Getting There & Getting Around

By Plane -- Air New Zealand Link (tel. 06/867-1608; operates daily flights from major New Zealand cities. For airport transport, call Link Shuttles (tel. 06/867-4765).

By Coach (Bus) -- InterCity (tel. 09/623-1503) offers daily bus service to Gisborne from Auckland, Wellington, and Rotorua. Coachrite (tel. 06/868-9969) travels to Hastings Monday through Friday. City buses operate Monday through Friday only, but Gisborne is better explored by car or taxi.

By Shuttle -- Shuttle buses provide transportation around East Cape between Opotiki and Gisborne. They leave daily from the visitor centers in both towns, which can provide information on schedules and fares.

By Taxi -- Call the Gisborne Taxi Society (tel. 06/867-2222).

By Car -- No matter which route you take to Gisborne - via East Cape, via Waioweka Gorge, or via Napier - you're in for a long and winding drive. The most interesting way, via East Cape, is also by far the longest. To make the most of the rich culture and stunning scenery in this area, you really need to stop overnight halfway (at Te Kaha or Hicks Bay, perhaps). Otherwise, be prepared to be on the road for 8 to 10 hours once you leave Opotiki. Also be very alert to stray animals and horsemen on these roads; and make sure you pick up the very informative Pacific Coast Highway guide from visitor centers. It's free, and it gives a good introduction to all the settlements you pass through.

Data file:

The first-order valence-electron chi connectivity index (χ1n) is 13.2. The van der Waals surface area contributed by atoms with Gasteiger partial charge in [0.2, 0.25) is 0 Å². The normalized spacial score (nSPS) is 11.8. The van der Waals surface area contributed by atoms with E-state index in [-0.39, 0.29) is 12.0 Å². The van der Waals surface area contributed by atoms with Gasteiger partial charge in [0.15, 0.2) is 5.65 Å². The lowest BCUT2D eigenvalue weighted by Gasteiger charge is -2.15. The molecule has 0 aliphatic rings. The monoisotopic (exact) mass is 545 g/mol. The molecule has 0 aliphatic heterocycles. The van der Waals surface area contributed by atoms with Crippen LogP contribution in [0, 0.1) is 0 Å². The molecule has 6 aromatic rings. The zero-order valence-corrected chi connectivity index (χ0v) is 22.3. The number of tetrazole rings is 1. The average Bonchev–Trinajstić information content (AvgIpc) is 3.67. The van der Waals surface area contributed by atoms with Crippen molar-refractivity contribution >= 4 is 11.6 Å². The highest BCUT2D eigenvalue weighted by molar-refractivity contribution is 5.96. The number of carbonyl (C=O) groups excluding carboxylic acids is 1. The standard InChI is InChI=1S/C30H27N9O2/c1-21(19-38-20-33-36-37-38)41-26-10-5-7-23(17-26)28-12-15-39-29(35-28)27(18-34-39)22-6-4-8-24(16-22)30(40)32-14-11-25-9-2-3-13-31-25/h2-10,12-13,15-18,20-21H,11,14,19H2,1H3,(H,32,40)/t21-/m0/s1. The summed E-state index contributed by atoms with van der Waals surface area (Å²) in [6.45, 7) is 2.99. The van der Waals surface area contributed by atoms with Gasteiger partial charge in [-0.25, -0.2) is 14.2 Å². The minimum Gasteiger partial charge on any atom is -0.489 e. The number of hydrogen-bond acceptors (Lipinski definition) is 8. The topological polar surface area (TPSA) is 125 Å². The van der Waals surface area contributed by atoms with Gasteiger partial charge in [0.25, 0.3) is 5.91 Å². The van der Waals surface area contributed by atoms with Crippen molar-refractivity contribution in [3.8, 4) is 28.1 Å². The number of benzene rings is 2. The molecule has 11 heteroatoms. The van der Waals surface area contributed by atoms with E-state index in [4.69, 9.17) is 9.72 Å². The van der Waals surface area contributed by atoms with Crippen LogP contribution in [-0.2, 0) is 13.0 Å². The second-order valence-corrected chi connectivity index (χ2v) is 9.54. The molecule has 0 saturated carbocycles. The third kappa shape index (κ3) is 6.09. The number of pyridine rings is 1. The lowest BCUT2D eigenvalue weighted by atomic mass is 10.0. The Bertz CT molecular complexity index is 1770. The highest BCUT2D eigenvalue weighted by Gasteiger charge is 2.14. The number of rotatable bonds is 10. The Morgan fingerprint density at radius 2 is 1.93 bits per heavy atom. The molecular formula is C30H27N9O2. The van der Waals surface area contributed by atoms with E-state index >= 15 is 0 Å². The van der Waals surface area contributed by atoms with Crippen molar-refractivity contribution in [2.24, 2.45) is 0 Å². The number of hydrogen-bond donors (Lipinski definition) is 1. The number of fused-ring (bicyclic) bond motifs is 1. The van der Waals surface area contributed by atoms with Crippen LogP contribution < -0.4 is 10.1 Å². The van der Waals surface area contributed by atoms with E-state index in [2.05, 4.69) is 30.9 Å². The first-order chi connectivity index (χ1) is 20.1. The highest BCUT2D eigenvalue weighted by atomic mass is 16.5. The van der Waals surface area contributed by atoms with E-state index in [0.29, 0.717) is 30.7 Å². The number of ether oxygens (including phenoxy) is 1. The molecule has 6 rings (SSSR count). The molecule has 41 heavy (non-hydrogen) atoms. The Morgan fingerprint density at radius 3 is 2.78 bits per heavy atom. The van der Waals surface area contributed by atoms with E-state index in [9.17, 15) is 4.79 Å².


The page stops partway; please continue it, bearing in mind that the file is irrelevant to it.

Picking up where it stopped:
Gisborne is on the northern shore of Poverty Bay, where the Waimata and Taruheru come together to form the Turanganui River, the country?s shortest river at just 1,200m (3,900 ft.). The city center is compact. Gladstone Road is the main thoroughfare. Centennial Marine Drive runs from the bustling port area around the bay to the mouth of the Waipaoa River. Most of the best restaurants are around the port area at the north end of Gladstone Road.

Opotiki lies at the eastern end of Bay of Plenty. It is the gateway to the East Cape Road, which is the final leg of the Pacific Coast Highway (St. Hwy. 35).

Wairoa, 99km (61 miles) south of Gisborne at the mouth of the Wairoa River, is the gateway to the wilderness areas of Urewera National Park and Lake Waikaremoana. The 3-day tramp around the lake is one of the Department of Conservation?s Great Walks of New Zealand.

Visitor Information

The Gisborne i-SITE Visitor Centre, 209 Grey St., across from Pizza Hut (tel. 06/868-6139; fax 06/868-6138;, is open daily from 8:30am to 5pm (closed Dec 25). You can also find information on the area at,, and

The Wairoa i-SITE Visitor Centre is at the corner of State Highway 2 and Queen Street, Wairoa (tel. 06/838-7440; fax 06/838-3901;; it?s open weekdays 8am to 5pm, and weekends 9:45am to 10:45am and 3:15pm to 4pm. The Opotiki i-SITE Visitor Centre, at the corner of Elliot and St. John streets, Opotiki (tel. 07/315-3031; fax 07/315-3032;, is open in summer 9am to 4:30pm daily, and in winter, Monday to Friday 9am to 4:30pm, weekends 9am to 1:30pm.

Fast Facts

The Gisborne post office is at 166 Gladstone Rd. (tel. 06/867-8220). It's open Monday through Friday from 9am to 5pm. For Internet access, inquire at visitor centers , though keep in mind that the Gisborne Library ( in Peel Street has free wireless Internet.

Note: This information was accurate when it was published, but can change without notice. Please be sure to confirm all rates and details directly with the companies in question before planning your trip.